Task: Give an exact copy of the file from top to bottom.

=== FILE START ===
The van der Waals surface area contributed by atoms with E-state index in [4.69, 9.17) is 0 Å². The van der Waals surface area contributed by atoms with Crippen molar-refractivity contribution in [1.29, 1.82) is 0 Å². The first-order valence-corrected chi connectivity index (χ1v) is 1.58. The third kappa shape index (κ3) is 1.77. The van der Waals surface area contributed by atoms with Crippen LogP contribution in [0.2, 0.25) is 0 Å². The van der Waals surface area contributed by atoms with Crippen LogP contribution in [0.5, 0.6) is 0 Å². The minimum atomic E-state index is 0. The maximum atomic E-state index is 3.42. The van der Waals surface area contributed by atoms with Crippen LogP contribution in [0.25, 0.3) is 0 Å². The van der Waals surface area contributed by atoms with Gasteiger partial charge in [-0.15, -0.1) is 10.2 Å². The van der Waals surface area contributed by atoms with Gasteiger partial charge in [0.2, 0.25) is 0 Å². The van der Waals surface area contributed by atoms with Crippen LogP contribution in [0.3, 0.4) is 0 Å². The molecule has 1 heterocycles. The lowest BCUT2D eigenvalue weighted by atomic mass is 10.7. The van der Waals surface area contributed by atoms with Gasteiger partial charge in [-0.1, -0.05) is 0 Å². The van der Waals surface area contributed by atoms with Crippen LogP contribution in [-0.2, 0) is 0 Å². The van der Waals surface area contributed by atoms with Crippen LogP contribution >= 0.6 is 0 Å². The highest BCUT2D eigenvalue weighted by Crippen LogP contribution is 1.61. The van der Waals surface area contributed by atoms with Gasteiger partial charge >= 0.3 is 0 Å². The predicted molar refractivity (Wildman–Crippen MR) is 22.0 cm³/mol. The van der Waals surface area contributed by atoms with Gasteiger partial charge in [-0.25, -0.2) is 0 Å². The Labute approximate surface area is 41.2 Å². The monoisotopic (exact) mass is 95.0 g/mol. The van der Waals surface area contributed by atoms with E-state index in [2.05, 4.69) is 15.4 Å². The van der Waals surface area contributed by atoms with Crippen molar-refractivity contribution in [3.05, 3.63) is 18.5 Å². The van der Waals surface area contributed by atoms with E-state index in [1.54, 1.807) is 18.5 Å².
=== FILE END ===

The van der Waals surface area contributed by atoms with E-state index in [4.69, 9.17) is 0 Å². The van der Waals surface area contributed by atoms with Crippen molar-refractivity contribution in [1.29, 1.82) is 0 Å². The first-order valence-corrected chi connectivity index (χ1v) is 1.58. The third kappa shape index (κ3) is 1.77. The van der Waals surface area contributed by atoms with Crippen LogP contribution in [0.2, 0.25) is 0 Å². The van der Waals surface area contributed by atoms with Crippen LogP contribution in [0.5, 0.6) is 0 Å². The minimum atomic E-state index is 0. The maximum atomic E-state index is 3.42. The van der Waals surface area contributed by atoms with Crippen LogP contribution in [0.25, 0.3) is 0 Å². The van der Waals surface area contributed by atoms with Gasteiger partial charge in [-0.15, -0.1) is 10.2 Å². The van der Waals surface area contributed by atoms with Gasteiger partial charge in [0.2, 0.25) is 0 Å². The van der Waals surface area contributed by atoms with Crippen LogP contribution in [0.3, 0.4) is 0 Å². The molecule has 1 heterocycles. The lowest BCUT2D eigenvalue weighted by atomic mass is 10.7. The van der Waals surface area contributed by atoms with Gasteiger partial charge in [-0.1, -0.05) is 0 Å². The van der Waals surface area contributed by atoms with Crippen LogP contribution in [-0.2, 0) is 0 Å². The van der Waals surface area contributed by atoms with Crippen LogP contribution >= 0.6 is 0 Å². The highest BCUT2D eigenvalue weighted by Crippen LogP contribution is 1.61. The van der Waals surface area contributed by atoms with Gasteiger partial charge >= 0.3 is 0 Å². The predicted molar refractivity (Wildman–Crippen MR) is 22.0 cm³/mol. The van der Waals surface area contributed by atoms with Gasteiger partial charge in [-0.25, -0.2) is 0 Å². The Labute approximate surface area is 41.2 Å². The monoisotopic (exact) mass is 95.0 g/mol. The van der Waals surface area contributed by atoms with E-state index in [2.05, 4.69) is 15.4 Å². The van der Waals surface area contributed by atoms with Crippen molar-refractivity contribution in [3.05, 3.63) is 18.5 Å². The van der Waals surface area contributed by atoms with E-state index in [1.54, 1.807) is 18.5 Å².